There's no doubt that kids are going to do bad things and annoying things and inappropriate things. But that's because they're kids. They're learning how to manipulate their environment (and their parents). They're learning how far they can push (or how annoying they can get) before they get what they want, like having ice cream for dinner. Kids don't see a difference between what they want and what they need. To kids, it's one in the same.

But smacking your kids doesn't resolve anything or teach good behavior. Even a tongue-lashing can be harmful. Lately, everything out of Toddler in Chief's mouth is a whine. "I neeeeed some mac and cheeeese," or "I waaant to gooooo to the paaaark." It's incredibly irritating, to say the least. On some of those occasions, I've said in a stern--and loud--voice, "STOP IT!" So now TIC likes to shout, "Stop it!," when I tell him to stop touching the M&Ms in the checkout. He shouts, "Stop it Mommy!," when we're at restaurant and I don't want him throwing the packs of sugar onto the floor.

Honestly, TIC has really pissed me off on a number of occasions. And probably the best thing to do is remove him from the situation. And in at least half of those cases, I'm probably exhausted and need to be removed from him for a few minutes.

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Monday, November 07, 2005

Admitting that you’ve experimented with spanking is difficult, because polite society regards it with such overt disdain. My wife and I suffered in silence for years until we finally realized that life was too short not to own up to who we are. And in the end (or, more accurately, on the end), whatever consenting adults do to each other in order to “stoke the old furnace” is our own business, and—

What’s that? We’re talking about spanking children? Oh. Well that’s different.

I am a man. And I suppose if we are to launch ourselves into the supple, familiar arms of gender stereotyping, I am genetically unable to resolve anything without putting my fist through something. You talkin’ to me, buddy? Pow! You lookin’ at my woman? Head butt! Did you throw Daddy’s underwear down the garbage chute again? Spank!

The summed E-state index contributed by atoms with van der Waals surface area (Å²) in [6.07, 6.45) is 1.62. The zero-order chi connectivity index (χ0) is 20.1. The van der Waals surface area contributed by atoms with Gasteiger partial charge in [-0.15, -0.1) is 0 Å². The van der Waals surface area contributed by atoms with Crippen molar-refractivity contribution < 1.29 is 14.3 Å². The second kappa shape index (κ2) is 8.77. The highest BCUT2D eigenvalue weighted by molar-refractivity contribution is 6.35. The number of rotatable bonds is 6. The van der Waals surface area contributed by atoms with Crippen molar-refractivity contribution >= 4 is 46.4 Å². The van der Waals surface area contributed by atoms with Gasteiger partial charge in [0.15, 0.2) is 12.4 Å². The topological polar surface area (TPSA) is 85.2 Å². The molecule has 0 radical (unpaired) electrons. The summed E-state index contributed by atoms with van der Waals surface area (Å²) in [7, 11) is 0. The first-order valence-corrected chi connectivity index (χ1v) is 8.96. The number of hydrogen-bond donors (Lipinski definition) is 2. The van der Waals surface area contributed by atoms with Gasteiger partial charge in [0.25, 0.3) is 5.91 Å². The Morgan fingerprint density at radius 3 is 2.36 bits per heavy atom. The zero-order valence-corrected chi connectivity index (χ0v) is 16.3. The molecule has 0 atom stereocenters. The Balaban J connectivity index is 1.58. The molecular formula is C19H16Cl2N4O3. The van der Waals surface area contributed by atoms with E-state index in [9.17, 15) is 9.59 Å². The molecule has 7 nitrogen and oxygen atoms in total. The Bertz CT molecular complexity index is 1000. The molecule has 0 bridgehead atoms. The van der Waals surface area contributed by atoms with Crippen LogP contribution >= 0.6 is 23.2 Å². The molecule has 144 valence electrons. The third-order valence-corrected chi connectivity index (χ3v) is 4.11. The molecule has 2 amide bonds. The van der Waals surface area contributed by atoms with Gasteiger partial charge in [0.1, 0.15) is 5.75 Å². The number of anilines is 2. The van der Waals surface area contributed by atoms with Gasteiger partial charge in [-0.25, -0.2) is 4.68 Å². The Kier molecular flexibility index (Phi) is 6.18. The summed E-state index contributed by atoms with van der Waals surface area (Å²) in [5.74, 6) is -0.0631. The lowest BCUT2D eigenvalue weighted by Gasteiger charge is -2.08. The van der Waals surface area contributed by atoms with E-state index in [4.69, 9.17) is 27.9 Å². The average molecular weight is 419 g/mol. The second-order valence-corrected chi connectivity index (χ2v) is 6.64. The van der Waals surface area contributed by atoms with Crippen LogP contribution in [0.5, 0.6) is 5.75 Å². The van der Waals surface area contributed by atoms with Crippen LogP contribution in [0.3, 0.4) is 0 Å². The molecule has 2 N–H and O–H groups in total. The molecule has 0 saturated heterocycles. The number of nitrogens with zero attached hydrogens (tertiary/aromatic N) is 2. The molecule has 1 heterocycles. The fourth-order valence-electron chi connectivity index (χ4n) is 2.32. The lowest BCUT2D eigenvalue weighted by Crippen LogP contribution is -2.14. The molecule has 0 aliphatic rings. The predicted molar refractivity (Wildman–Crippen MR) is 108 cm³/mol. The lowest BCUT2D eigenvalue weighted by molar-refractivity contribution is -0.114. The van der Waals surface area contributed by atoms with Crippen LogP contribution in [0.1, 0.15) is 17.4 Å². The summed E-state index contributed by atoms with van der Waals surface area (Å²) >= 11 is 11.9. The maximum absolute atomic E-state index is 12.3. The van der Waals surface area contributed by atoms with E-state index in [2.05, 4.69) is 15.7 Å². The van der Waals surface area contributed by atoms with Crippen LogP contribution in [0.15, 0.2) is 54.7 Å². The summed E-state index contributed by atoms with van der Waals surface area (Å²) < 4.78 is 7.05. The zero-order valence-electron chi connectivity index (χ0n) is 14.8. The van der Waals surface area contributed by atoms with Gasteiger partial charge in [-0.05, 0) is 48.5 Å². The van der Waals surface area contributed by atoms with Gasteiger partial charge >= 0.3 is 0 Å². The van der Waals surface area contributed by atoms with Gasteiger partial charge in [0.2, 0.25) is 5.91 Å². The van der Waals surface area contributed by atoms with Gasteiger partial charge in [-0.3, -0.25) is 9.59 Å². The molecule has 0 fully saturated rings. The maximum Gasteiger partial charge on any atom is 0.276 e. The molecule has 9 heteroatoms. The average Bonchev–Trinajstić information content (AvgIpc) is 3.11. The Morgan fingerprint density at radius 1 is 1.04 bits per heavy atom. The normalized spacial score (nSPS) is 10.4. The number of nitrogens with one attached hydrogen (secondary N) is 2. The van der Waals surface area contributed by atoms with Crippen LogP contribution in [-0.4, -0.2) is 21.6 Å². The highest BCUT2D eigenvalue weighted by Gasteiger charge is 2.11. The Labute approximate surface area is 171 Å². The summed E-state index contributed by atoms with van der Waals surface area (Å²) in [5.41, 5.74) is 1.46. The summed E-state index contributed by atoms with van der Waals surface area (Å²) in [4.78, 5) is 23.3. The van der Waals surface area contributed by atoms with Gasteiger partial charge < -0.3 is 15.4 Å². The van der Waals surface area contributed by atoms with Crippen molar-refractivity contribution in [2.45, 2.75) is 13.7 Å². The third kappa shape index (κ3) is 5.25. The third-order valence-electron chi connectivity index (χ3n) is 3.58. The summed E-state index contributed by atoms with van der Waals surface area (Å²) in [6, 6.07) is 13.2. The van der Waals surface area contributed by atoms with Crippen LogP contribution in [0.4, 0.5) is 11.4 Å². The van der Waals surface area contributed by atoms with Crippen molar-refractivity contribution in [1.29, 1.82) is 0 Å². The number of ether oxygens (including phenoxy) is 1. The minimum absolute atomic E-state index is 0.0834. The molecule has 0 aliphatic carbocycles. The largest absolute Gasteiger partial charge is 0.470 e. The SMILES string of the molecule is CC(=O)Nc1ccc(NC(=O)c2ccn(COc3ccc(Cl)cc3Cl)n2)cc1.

On this, the hottest of hot-button issues facing parents today, I have but this to say: During one singular week late last year, my son 1) glued our cat to an armchair, 2) put a dish towel in the broiler and laughed when it burst into flames while my wife was trying to make brownies, and 3) shoveled the entire contents of the cat box into the bathtub. If I managed not to spank him then, I like my chances for the future. But I’m not promising anything.

[Could we edit those first two paragraphs out? My mother reads this, for Pete’s sake.]

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I recently discovered the persuasive qualities of promising chocolate milk to Toddler in Chief. I needed him to sit still so that he could have his picture taken. I needed to trim his bangs. If you ____ (fill in the blank with needed task), then I'll give you some chocolate milk.

You could call it bribery; I call it discipline in the works. He's learned that he wants chocolate milk. He's also learned that when he does what I need him to do, he gets a reward--in addition to a big hug.

There are also things that TIC does not want, like leaving the park immediately, time-outs, and no trains for the rest of the day. And when he does the wrong thing--snatching a toy out of turn, throwing unwanted dinner on the floor, or clawing a friend's arm--he gets something taken away. Time-outs work wonders. And so do these types of real consequences.

I slapped TIC's hand once to discourage him from putting his fingers in the outlets. Not only did TIC go for the outlets with more gusto to get my reaction, he started slapping me. Kids are the biggest imitators. And sometimes kids want a reaction and your attention. And a smack, a spanking, or a tight grip, give the wanted response fueling more bad behavior. But an unemotional consequence, like removing the kid from the hot spot or taking away the toy in question teaches cause and effect. "If you do that again, I'm going to take the trains away." I only had to do that once. He knows I'm serious. He loves his trains.